B. Increased energy usage at each stage of the race
C. Decreased oxygen phosphorylase at slow twitch fibres
D. Decreased reliance upon the anaerobic glycolysis system A. Increased oxidative enzymes at leg muscles What happens to the arteriovenous oxygen difference (a-vO2 diff) at maximal intensities in response to 9 months of Fartlek training? Answer: It increases Discuss two factors that contribute to the response you have identified in above.  Increased capillarisation of the muscle fibres (essentially slow twitch) which leads to an increase in the diffusion of oxygen, carbon dioxide and other metabolic by-products.
 Increased diffusion and blood distribution to the working muscles which increases oxygen supply/concentration to working muscles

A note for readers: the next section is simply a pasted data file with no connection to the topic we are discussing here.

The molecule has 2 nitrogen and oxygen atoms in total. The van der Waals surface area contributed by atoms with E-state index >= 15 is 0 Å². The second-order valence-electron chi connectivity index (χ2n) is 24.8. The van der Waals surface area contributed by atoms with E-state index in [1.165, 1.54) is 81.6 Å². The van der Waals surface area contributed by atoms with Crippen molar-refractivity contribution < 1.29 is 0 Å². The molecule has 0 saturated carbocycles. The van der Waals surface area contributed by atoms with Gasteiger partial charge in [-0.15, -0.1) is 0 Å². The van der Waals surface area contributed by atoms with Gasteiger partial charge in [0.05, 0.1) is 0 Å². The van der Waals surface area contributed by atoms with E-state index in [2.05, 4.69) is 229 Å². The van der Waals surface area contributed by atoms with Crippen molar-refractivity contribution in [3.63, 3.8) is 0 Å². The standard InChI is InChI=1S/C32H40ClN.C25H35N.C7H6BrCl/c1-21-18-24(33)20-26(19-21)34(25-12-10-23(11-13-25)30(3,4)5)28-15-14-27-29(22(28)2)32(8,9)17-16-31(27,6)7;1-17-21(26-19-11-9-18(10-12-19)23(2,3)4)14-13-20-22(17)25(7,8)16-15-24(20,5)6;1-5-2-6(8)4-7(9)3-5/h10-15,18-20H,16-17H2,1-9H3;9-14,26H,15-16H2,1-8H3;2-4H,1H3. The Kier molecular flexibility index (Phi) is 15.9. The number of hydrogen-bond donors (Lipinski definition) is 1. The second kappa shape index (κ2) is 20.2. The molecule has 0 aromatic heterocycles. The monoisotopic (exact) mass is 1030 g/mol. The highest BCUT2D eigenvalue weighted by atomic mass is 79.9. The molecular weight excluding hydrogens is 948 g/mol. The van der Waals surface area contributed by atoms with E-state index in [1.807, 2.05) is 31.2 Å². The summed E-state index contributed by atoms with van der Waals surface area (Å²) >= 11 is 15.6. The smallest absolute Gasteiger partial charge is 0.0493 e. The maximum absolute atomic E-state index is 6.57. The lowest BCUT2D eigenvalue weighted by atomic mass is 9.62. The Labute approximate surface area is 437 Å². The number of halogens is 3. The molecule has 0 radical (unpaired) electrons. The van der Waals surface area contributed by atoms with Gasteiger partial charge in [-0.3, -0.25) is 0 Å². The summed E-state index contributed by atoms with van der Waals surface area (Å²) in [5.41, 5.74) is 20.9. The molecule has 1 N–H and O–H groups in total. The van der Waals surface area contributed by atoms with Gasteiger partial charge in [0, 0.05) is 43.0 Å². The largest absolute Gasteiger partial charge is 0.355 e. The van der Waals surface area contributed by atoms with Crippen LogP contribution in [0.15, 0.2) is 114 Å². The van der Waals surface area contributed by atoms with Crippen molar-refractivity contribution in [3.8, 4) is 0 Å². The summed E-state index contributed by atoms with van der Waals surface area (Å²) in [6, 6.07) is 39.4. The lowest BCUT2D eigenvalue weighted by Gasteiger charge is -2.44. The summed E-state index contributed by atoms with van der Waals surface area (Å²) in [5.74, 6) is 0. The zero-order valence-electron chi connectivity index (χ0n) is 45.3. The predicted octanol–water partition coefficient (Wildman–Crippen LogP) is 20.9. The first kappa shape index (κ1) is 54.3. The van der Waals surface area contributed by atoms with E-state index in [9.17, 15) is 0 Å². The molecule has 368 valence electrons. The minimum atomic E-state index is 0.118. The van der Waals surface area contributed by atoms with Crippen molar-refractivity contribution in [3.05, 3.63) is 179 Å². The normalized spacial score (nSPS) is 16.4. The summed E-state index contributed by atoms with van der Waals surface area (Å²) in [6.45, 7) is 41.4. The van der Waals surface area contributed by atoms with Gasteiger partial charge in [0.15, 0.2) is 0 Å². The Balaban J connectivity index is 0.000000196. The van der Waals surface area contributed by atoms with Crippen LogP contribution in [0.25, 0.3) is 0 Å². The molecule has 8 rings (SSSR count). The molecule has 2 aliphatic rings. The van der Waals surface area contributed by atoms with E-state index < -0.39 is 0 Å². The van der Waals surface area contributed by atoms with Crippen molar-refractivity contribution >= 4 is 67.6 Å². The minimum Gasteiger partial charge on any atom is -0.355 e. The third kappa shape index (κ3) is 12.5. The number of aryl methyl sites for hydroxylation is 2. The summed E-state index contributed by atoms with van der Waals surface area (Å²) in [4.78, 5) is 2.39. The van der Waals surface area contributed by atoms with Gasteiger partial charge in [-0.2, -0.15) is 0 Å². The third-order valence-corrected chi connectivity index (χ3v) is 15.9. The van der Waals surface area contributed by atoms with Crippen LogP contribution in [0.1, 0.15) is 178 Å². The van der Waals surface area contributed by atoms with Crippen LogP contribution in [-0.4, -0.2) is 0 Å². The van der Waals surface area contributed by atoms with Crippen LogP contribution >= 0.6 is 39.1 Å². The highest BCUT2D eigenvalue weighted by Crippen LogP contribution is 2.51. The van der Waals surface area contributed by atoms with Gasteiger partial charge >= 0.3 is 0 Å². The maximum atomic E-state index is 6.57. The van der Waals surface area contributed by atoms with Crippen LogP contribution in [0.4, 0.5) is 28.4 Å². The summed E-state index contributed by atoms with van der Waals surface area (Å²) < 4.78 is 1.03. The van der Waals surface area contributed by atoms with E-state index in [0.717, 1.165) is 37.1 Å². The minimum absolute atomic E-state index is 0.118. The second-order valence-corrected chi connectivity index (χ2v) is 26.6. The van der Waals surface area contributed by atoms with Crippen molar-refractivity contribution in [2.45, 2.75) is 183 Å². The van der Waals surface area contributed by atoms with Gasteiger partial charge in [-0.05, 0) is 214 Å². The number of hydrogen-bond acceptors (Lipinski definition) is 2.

 Increased capacity of the muscles to extract and process oxygen via increased mitochondria and oxidative enzymes, leads to an increase in the a-vO2 diff Adaptations to aerobic training Chronic Adaptations to anaerobic training Muscular adaptations Cardiovascular adaptations Anaerobic training will result in insignificant changes to the cardiovascular and respiratory systems but major long term changes to fast twitch fibres Anaerobic training will result in insignificant changes to the cardiovascular and respiratory systems but major long term changes to fast twitch fibres The major adaptation of the cardiovascular system is an enlargement of the cardiac (heart) muscles. In comparison to the aerobic adaptations of the cardiovascular system the volume of the champers do not change however the thickness of the ventricle walls increase allowing the heart to contract more forcefully.